SAFETY AND ENVIRONMENTAL COUNCIL
The EMH-Safety and Environmental Council is concerned with the safe operation of traditional ships. Safety is of enormous importance. We, the society at large, try to avoid accidents by setting safety standards. We try to learn from accidents and mistakes by analyzing them and adjusting rules and demanding new safety requirements if necessary. It is a dynamic process that will never end. The owners of traditional ships take part in this process but modern safety standards are often at odds with the keeping of traditional ships. Modern safety standards tend to be uniform (easy to uphold) and aimed at majorities.
The SEC tries to keep abreast of developments, particularly where new laws are concerned. The Council assesses new rules and requirements and their applicability to traditional ships. New safety rules are often directed at ships of a much larger size and, of course, built to modern standards. Another problem with safety requirements is that they not always serve a safety purpose alone. Regularly they are used as a means to create a level playing field for more conventional forms of marine activity. Traditional ships do not operate in the same ‘field’ but occupy a field of their own.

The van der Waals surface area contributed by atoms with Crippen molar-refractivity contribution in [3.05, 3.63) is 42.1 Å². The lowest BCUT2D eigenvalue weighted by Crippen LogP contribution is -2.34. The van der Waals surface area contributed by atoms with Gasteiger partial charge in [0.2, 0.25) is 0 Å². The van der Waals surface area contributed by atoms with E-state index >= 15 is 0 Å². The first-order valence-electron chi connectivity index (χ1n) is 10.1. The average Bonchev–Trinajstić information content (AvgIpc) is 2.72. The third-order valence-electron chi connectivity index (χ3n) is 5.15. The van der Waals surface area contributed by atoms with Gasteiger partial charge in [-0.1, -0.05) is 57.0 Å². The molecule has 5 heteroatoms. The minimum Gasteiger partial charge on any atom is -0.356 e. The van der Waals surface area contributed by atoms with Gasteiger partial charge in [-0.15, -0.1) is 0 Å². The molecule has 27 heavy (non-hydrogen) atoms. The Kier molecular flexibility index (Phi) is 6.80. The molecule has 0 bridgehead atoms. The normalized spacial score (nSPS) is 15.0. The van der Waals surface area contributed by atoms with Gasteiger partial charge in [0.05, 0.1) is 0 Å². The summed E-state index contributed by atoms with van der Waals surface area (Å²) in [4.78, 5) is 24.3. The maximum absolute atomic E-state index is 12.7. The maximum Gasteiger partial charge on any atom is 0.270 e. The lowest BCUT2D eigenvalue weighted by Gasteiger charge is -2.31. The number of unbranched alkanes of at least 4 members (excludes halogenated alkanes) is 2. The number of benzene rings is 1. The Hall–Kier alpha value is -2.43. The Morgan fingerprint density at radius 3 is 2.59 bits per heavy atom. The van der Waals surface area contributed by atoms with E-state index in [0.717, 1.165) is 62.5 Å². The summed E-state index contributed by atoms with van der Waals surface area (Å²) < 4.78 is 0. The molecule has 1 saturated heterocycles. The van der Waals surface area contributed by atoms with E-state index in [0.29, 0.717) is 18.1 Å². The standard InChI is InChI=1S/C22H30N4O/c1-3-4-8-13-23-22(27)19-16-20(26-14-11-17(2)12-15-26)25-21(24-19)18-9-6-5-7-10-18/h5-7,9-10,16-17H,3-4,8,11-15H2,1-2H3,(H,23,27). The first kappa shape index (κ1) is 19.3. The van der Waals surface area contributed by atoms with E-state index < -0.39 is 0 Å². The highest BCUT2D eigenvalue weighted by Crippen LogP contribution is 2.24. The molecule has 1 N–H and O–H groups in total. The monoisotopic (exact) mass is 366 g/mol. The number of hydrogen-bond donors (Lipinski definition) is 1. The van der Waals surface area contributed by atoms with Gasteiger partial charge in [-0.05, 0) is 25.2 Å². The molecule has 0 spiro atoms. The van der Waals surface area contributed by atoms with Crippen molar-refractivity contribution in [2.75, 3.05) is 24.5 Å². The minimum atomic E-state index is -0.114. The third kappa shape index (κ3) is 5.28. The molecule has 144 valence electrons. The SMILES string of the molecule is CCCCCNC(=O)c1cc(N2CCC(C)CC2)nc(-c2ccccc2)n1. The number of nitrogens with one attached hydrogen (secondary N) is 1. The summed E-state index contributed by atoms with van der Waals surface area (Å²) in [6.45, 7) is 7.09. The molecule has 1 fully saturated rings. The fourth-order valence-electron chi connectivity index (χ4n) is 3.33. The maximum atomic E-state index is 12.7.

The SEC informs and advises the EMH Executive Committee on all matters related to safety. The Council offers advice, for example, to lawmakers or governments about the consequences of new rules for traditional ships. EMH tries to influence the law-making process and to keep the balance between heritage preservation and modern safety demands.
Members of the Safety and Environmental Council are:
- Hedda Lombardo (Norway, Chairman)
- Paul van Ommen (The Netherlands)
- Lars Palm (Sweden)
- Ole Vistrup (Denmark)
- Thomas Hoppe (Germany)